The sticking point has been getting the Kansas City Terminal Railway to agree to allow commuter trains on their tracks.  These are the tracks that Amtrak trains already use.  Once the Terminal (and its owners, primarily the Burlington Northern Santa Fe and Union Pacific) agree they are open to that possibility, a capacity analysis will have to be done to determine if commuter trains can be sandwiched in among all the freight and Amtrak trains.

Actually, it’s a little more complicated than that: whereas there’s some flexibility in freight train schedules, frequent delays for a commuter train could lead to loss of riders and failure of the whole commuter rail endeavor, so the railroads would have to commit to a pretty exacting schedule for the commuter trains.  As of this writing, a capacity analysis has not yet been done.

For commuter rail into Union Station to work, the railroads have to:

  • agree in principle that commuter trains on their tracks would be OK
  • complete a capacity analysis to determine that it’s feasible, and
  • develop detailed cost estimates.

Meanwhile, Jackson County continues to work on more-detailed cost estimates for getting trains to a terminal at Third and Grand.

While that’s going on, the US 71 Corridor Transit Study is proceeding in the first phase of its evaluation process.

In addition to studying the I-70, Rock Island, and US 71 corridors to identify a locally preferred alternative in each, Jackson County is fleshing out the rest of a county-wide transit and trails plan to take to the voters. 

That plan would:

  1. Fill in many of the bus transit needs in the county. All rail systems need a robust bus system to support them and Jackson County doesn’t have that outside of Kansas City, Missouri. MARC’s Smart Moves transit concept is the basis for filling in the missing transit links in the county, and Transit Action Network advocates Janet Rogers and Ron McLinden are working with a team that includes Jackson County, Kansas City, KCATA, and consultants to help define the transit part of the package.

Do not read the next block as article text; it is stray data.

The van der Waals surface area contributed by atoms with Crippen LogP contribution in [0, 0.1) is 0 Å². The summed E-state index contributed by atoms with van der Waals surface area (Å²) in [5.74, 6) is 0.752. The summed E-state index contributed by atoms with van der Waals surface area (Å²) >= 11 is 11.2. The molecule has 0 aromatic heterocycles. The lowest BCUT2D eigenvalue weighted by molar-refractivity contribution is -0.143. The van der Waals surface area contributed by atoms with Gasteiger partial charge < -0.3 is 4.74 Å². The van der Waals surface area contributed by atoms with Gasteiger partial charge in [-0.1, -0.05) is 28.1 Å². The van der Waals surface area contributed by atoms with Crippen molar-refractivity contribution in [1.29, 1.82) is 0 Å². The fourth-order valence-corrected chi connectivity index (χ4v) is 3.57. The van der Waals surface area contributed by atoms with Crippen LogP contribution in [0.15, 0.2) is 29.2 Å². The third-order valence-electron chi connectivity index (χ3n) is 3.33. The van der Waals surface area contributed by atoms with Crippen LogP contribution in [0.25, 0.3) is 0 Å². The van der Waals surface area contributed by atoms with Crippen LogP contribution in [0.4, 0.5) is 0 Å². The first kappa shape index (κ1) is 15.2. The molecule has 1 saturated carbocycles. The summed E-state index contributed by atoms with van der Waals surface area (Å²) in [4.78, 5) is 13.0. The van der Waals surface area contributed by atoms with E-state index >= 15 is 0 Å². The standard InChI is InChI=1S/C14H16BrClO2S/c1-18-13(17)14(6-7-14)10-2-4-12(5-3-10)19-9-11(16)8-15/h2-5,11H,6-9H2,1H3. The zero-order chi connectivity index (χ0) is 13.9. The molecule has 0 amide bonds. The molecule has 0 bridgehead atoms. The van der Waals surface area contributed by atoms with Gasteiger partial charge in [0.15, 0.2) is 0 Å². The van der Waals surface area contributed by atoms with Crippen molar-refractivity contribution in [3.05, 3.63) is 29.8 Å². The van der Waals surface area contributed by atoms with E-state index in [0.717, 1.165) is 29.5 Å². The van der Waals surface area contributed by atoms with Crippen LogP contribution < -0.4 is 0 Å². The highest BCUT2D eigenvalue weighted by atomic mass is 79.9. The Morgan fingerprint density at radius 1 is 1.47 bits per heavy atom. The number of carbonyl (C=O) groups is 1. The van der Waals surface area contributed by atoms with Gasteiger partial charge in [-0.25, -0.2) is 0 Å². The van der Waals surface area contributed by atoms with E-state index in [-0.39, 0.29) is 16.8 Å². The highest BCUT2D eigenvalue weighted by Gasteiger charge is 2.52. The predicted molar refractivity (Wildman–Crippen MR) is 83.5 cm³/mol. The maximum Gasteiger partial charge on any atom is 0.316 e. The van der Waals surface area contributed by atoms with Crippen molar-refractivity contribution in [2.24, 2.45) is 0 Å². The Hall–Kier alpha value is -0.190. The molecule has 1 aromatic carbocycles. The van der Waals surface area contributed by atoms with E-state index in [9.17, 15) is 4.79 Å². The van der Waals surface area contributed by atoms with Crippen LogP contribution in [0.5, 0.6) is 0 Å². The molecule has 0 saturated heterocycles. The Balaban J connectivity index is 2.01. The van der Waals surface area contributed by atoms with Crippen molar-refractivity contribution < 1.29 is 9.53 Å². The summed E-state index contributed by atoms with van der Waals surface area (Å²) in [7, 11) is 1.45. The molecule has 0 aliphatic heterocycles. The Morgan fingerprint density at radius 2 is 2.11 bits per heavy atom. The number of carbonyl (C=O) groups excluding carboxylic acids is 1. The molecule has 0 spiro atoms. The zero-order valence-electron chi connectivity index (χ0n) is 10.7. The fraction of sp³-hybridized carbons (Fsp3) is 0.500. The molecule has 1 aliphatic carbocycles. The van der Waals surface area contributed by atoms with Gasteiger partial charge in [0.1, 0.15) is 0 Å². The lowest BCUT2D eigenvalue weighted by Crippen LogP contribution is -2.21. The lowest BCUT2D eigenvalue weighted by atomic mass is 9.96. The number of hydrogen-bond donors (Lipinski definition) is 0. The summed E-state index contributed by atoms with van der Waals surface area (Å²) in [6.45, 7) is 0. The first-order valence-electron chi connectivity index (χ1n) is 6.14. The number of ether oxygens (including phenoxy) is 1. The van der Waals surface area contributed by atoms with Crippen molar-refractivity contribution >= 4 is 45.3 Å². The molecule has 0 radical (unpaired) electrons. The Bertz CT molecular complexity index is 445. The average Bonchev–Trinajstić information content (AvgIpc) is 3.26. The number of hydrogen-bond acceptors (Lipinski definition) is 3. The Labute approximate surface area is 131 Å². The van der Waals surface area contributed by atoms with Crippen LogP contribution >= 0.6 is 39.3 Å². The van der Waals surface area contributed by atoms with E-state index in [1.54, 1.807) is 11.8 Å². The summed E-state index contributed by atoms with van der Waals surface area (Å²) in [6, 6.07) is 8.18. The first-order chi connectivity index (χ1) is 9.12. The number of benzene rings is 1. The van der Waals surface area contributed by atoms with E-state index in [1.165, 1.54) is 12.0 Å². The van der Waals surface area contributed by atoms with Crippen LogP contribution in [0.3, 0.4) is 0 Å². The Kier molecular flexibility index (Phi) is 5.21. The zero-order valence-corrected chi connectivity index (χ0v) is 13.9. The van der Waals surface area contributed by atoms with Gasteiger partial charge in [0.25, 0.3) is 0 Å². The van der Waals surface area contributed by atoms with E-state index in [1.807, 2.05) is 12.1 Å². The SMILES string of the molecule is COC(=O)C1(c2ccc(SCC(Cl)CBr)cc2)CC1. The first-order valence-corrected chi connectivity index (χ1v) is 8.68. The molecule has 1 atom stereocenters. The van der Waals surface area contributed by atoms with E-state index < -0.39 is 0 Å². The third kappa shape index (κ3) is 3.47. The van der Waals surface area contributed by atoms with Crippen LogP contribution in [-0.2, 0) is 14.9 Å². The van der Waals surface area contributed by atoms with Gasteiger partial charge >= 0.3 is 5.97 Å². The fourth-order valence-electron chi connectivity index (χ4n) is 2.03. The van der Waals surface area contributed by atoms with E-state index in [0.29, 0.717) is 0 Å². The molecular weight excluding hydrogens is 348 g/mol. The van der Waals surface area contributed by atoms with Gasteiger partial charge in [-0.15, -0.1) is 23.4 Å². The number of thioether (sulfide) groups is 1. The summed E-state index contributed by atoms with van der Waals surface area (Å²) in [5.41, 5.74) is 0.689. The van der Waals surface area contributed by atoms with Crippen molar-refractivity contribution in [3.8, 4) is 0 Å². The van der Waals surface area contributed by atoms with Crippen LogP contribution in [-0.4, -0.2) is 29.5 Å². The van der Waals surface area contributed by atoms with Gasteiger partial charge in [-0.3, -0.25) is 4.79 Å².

2. Develop a plan to connect and complete a Jackson County trails system. No longer would there be “trails to nowhere,” but “trails to everywhere.” The County has been working with trail and bike advocates, using MARC’s MetroGreen plan as the basis for the trails component.

Assuming voters approved a one-cent sales tax  — nobody at the County will verify that this is the target amount — that would raise only about $80 million per year. Given that limitation, the County will have to make some tough choices because they can’t afford to do everything that’s currently being considered.

Right now we consider the following as likely components of a trails and transit package to be submitted to the voters:

  • Probably one commuter rail line using the Kansas City Southern tracks in the I-70 corridor
  • Implementation of many of the service components of the region’s Smart Moves transit plan
  • Bus Rapid Transit (MAX style service) on Prospect
  • Transit connections linking municipalities throughout the County
  • Upgraded Express Bus Services in all three major corridors (including I-70, even if commuter rail is developed in that corridor)
  • Build out of a complete network of trails as envisioned in MetroGreen.

We anticipate seeing such a package submitted to the voters sometime in 2013, though perhaps not until the second half of the year.

Posted in Local Transit Issues, Rail, Regional Transit Issue, Transit Studies | Tagged: , , , | Leave a Comment »